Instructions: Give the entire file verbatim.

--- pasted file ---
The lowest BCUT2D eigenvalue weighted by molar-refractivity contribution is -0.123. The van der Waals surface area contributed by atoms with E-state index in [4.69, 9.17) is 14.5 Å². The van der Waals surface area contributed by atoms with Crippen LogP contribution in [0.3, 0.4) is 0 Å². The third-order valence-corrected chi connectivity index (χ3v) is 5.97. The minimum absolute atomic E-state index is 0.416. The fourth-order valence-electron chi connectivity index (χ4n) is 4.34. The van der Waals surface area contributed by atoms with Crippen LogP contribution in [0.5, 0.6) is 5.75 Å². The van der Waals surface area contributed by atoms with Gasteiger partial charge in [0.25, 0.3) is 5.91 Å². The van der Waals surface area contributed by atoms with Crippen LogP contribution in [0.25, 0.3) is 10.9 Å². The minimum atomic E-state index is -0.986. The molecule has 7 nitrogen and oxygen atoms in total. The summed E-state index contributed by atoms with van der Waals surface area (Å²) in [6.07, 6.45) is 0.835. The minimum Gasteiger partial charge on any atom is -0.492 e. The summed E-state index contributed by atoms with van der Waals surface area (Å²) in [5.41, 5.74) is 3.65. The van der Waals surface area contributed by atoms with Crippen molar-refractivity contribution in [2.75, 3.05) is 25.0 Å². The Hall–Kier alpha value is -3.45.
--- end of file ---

The lowest BCUT2D eigenvalue weighted by molar-refractivity contribution is -0.123. The van der Waals surface area contributed by atoms with E-state index in [4.69, 9.17) is 14.5 Å². The van der Waals surface area contributed by atoms with Crippen LogP contribution in [0.3, 0.4) is 0 Å². The third-order valence-corrected chi connectivity index (χ3v) is 5.97. The minimum absolute atomic E-state index is 0.416. The fourth-order valence-electron chi connectivity index (χ4n) is 4.34. The van der Waals surface area contributed by atoms with Crippen LogP contribution in [0.5, 0.6) is 5.75 Å². The van der Waals surface area contributed by atoms with Gasteiger partial charge in [0.25, 0.3) is 5.91 Å². The van der Waals surface area contributed by atoms with Crippen LogP contribution in [0.25, 0.3) is 10.9 Å². The minimum atomic E-state index is -0.986. The molecule has 7 nitrogen and oxygen atoms in total. The summed E-state index contributed by atoms with van der Waals surface area (Å²) in [6.07, 6.45) is 0.835. The minimum Gasteiger partial charge on any atom is -0.492 e. The summed E-state index contributed by atoms with van der Waals surface area (Å²) in [5.41, 5.74) is 3.65. The van der Waals surface area contributed by atoms with Crippen molar-refractivity contribution in [2.75, 3.05) is 25.0 Å². The Hall–Kier alpha value is -3.45.